Filter size? 04/07/2008 Hi everyone, <<Hello, Andrew today>> I am new to the salt water game. I have bought and have been reading the Conscientious Marine Aquarist. On page 40 of the book it states that I should cycle my water 5 to 10 times per hour. <<Hmmm.. a preference i feel, i would shoot somewhere in the region of 25 time per hour in a reef>> I have a seventy two gallon bow front glass tank. The store where I bought it initially told me that an SP4 was much too large for my system, but since I brought the info in the book to their attention they are unsure if a Rena SP4 canister filter is too large and will cause too strong a current, as I do not have a refugium. <<I presume you mean the Rena XP4, and not SP4..The rating of the XP4 is 409gph. With a tank your size, i suggest you have about 1800gph. So, you would need to get some powerheads into the tank to raise the current flow up>> At present I am running a borrowed SP3, a SeaClone 150 and two 402 powerheads. The next purchase I am going to make is a canister filter, I just need to know which would be better for the size of my tank? <<If you're aiming for a reef system, you could just use 1 - 1.5lbs of live rock per gallon of tank water and this will act as your filtration, and not need an external filter. The SeaClone skimmer i would stay away from, and choose something like a Deltec or Aqua C Remora skimmer. Far better skimmers in my opinion.>> I ultimately will have a reef system. Thank you for your time, Brad Knowlton <<Thanks for the questions, hope this helps. A Nixon>>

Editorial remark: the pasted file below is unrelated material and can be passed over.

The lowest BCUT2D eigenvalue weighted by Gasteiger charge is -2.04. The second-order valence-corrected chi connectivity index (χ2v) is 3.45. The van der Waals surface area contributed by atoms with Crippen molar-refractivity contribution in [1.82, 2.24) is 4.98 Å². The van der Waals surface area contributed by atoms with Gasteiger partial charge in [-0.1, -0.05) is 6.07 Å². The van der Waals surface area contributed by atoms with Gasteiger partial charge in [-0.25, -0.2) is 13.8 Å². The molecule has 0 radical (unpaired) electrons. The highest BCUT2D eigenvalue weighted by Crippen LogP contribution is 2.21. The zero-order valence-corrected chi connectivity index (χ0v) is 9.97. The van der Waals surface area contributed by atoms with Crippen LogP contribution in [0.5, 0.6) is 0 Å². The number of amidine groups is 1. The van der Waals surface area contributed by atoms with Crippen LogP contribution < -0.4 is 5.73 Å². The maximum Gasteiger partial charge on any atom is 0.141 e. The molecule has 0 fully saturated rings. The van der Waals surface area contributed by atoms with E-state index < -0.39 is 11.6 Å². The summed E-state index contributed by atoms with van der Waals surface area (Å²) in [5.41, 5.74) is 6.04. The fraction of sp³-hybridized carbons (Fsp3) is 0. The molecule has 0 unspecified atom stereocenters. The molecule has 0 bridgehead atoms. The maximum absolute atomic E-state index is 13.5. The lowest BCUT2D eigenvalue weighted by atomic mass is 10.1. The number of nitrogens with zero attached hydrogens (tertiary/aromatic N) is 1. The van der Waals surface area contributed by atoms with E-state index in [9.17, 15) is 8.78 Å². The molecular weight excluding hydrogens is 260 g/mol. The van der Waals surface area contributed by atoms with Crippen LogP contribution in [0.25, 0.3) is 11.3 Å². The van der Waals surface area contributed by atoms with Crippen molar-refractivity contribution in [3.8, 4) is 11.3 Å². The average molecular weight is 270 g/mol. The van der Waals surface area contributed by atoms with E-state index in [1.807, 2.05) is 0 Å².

Filtration Question 3/5/08 Hello everyone, <Hello.> I really enjoy your site and find your information and suggestions right on the mark. My question to you is, can you recommend books that discuss the science of water quality and filtration in the home aquarium? <Reef Invertebrates by Anthony Calfo and Bob Fenner covers filtration and what is does for your water quality.> I am very interested in learning about the science and in building my own filtration systems; not to save money, but rather as a sub-hobby to the aquarium hobby. Any thoughts would be appreciated. <For the fabrication aspect of it I would contact some plastic suppliers. Most have literature on acrylic fabrication that they will send you. Fabricating your own filtration and other equipment is definitely a worthwhile hobby to pursue. Unfortunately, I know of no one resource that covers the filtration and fabrication of (Bob may?), >>Ah, no... hence, in part, my urging to have you produce such a work. RMF<<  it is something that is something that it coming to fruition, slowly. What you seek can also be found cruising the net and using common sense processing what you read (remember everyone is an expert online). Have fun, Scott V.>